In fact the nature of Hull’s people were also front of mind when devising the stylistic tone of Hull UK City of Culture 2017. The lines ‘Everyone back to ours’ and ‘You can sleep when its over’ capture what Batty describes as the “very straight-talking, welcoming, warm and friendly” Hullensian community – not just to depict that to outsiders but to connect the entire city with the arts and culture filling the city this year. The marketing team looked specifically to the north for its agency roster too, bringing on board the likes of Jaywing Sheffield, Manchester’s Magnetic North and the home-grown Bluestorm.

Monitoring the legacy

Unlike most brands, Hull UK City of Culture 2017 has a finite span of existence and will technically be cast off its post in 2018. But this isn’t a year-long side project: numerous things are at stake, including the pressure of being the inaugural city to hold the Department of Culture, Media and Sport’s title (“We want people to look back on us and see Hull as the blueprint,” said Batty); a small backlash from certain residents to pacify; and – in a throwback to the days of London 2012 – a legacy to install.

 

The latter point has been front of mind for the managing team since the beginning. On a perceptible, practical level, Batty has been sourcing and creating original marketing material throughout – concentrating on capturing the year through photography and film so that “there’s loads of high-quality raw material that can be used as city marketing for the next decade”.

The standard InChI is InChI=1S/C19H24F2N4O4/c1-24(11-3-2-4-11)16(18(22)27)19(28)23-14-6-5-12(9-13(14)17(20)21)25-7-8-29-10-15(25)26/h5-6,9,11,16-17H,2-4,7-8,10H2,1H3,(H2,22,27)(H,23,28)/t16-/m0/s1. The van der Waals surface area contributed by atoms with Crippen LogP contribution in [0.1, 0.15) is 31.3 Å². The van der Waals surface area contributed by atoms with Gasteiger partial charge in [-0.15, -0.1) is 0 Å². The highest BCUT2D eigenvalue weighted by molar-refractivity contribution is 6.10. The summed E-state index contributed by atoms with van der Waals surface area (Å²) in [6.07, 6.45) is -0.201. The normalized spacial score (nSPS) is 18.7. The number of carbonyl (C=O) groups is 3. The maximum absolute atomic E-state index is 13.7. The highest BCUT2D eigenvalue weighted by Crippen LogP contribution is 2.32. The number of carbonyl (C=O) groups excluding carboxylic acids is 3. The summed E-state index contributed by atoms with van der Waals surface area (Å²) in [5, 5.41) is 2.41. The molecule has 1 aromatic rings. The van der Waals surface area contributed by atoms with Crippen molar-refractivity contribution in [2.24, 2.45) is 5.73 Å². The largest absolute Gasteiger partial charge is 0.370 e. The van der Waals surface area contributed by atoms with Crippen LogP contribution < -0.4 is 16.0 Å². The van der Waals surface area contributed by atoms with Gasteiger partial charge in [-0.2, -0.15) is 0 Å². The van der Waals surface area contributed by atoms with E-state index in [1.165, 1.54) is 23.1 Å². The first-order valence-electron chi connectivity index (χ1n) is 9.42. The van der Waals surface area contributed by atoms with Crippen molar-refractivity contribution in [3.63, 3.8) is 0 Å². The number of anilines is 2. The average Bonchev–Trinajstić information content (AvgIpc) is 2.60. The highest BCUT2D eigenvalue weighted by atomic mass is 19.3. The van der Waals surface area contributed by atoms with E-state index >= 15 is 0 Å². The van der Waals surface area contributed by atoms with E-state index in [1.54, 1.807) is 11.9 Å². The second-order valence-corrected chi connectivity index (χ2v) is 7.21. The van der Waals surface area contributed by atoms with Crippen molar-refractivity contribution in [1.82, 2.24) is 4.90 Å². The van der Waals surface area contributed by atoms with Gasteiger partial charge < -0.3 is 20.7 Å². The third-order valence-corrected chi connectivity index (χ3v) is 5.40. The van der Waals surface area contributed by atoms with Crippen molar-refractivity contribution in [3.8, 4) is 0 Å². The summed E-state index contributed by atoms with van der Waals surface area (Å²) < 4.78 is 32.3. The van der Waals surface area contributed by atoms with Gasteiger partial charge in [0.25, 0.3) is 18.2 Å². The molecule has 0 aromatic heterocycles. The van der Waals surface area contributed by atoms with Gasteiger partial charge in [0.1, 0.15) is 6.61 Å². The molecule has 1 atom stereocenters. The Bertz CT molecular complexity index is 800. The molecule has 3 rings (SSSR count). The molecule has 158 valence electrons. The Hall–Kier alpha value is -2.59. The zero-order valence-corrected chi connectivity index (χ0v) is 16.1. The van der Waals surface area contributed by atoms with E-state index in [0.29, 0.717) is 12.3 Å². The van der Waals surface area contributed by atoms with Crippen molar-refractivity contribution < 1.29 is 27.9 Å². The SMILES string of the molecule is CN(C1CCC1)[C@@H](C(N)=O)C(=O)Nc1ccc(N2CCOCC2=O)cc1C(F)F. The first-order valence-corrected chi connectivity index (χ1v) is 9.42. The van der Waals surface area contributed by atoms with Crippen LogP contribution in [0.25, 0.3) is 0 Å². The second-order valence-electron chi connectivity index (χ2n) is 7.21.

“Equally the next UK city culture isn’t until 2021,” he added. “So we also have those years of 2018, 2019 and 2020 [to take ownership of] and even though it’s not a 365 day programme, there’s still this rich cultural programme that happens annually in the city that we can continue to market and promote.”

On the less tangible matter of perception – how this scheme will forever turn Hull into a destination of arts and culture in people’s minds – Batty has a marketer’s dream of a campaign monitoring system. As its academic partner, the University of Hull is there to supply a rigorously detailed and robust evaluation programme, quickly digesting YouGov and citywide surveys on awareness and producing workable marketing data in real time.

So, “as well as a general sense that awareness has increased for Hull massively, we are aware at the same time that the perception has become more and more positive,” said Batty.

 

“We’re tracking all of that on a regular basis so we have that insight and learning that we can use in the future, and we’ve always had a really close eye on repeat visitors. It’s incredible to have so much data and learnings to shape campaigns in a live way.”

Batty and his team are still only a quarter of the way through the year they’ve been planning for since 2013, and judging by the late night emails The Drum received when researching this story, it’s a cause that’s worth the slog to change the reputation of their hometown. But why does Batty think it had a bad one in the first place?

“I don’t think Hull had a bad reputation,” he retorted. “I think Hull either had no reputation or people had a few memories or knowledge of the city that wasn’t particularly positive. So I think one of the strengths of Hull being the UK City of Culture is it’s not about writing a new story, but telling all the stories that were already there in a different way.”

He added: “I mean how often do you get the opportunity to work on a project in your hometown that is also an event that is so huge? It’s been incredible.”